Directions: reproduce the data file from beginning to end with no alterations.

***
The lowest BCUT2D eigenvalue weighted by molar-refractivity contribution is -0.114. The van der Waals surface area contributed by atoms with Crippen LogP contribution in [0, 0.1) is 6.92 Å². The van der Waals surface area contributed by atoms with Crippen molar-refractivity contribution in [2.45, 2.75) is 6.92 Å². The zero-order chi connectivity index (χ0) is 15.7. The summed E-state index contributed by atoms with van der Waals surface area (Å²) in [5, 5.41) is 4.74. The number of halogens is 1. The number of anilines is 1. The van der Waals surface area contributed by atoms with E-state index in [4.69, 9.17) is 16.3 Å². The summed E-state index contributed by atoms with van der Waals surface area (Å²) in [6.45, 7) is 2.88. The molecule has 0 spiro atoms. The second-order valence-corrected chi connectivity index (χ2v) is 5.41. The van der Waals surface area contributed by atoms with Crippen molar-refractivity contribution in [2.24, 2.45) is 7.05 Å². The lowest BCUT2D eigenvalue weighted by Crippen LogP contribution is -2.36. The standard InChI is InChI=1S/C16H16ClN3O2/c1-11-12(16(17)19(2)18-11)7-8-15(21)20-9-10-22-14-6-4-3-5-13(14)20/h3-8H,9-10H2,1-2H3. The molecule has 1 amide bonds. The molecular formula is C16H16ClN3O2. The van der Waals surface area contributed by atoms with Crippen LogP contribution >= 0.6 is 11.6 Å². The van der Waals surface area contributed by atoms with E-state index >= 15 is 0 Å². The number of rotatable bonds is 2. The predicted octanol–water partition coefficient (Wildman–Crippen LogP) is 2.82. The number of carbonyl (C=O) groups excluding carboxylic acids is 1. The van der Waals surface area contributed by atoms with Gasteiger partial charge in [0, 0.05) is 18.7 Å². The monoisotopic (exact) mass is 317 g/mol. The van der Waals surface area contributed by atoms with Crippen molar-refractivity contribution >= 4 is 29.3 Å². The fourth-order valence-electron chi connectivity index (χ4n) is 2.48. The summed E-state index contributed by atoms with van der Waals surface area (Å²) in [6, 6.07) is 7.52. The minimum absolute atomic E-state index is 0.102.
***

The lowest BCUT2D eigenvalue weighted by molar-refractivity contribution is -0.114. The van der Waals surface area contributed by atoms with Crippen LogP contribution in [0, 0.1) is 6.92 Å². The van der Waals surface area contributed by atoms with Crippen molar-refractivity contribution in [2.45, 2.75) is 6.92 Å². The zero-order chi connectivity index (χ0) is 15.7. The summed E-state index contributed by atoms with van der Waals surface area (Å²) in [5, 5.41) is 4.74. The number of halogens is 1. The number of anilines is 1. The van der Waals surface area contributed by atoms with E-state index in [4.69, 9.17) is 16.3 Å². The summed E-state index contributed by atoms with van der Waals surface area (Å²) in [6.45, 7) is 2.88. The molecule has 0 spiro atoms. The second-order valence-corrected chi connectivity index (χ2v) is 5.41. The van der Waals surface area contributed by atoms with Crippen molar-refractivity contribution in [2.24, 2.45) is 7.05 Å². The lowest BCUT2D eigenvalue weighted by Crippen LogP contribution is -2.36. The standard InChI is InChI=1S/C16H16ClN3O2/c1-11-12(16(17)19(2)18-11)7-8-15(21)20-9-10-22-14-6-4-3-5-13(14)20/h3-8H,9-10H2,1-2H3. The molecule has 1 amide bonds. The molecular formula is C16H16ClN3O2. The van der Waals surface area contributed by atoms with Crippen LogP contribution >= 0.6 is 11.6 Å². The van der Waals surface area contributed by atoms with E-state index >= 15 is 0 Å². The number of rotatable bonds is 2. The predicted octanol–water partition coefficient (Wildman–Crippen LogP) is 2.82. The number of carbonyl (C=O) groups excluding carboxylic acids is 1. The van der Waals surface area contributed by atoms with Gasteiger partial charge in [0, 0.05) is 18.7 Å². The monoisotopic (exact) mass is 317 g/mol. The van der Waals surface area contributed by atoms with Crippen molar-refractivity contribution >= 4 is 29.3 Å². The fourth-order valence-electron chi connectivity index (χ4n) is 2.48. The summed E-state index contributed by atoms with van der Waals surface area (Å²) in [6, 6.07) is 7.52. The minimum absolute atomic E-state index is 0.102.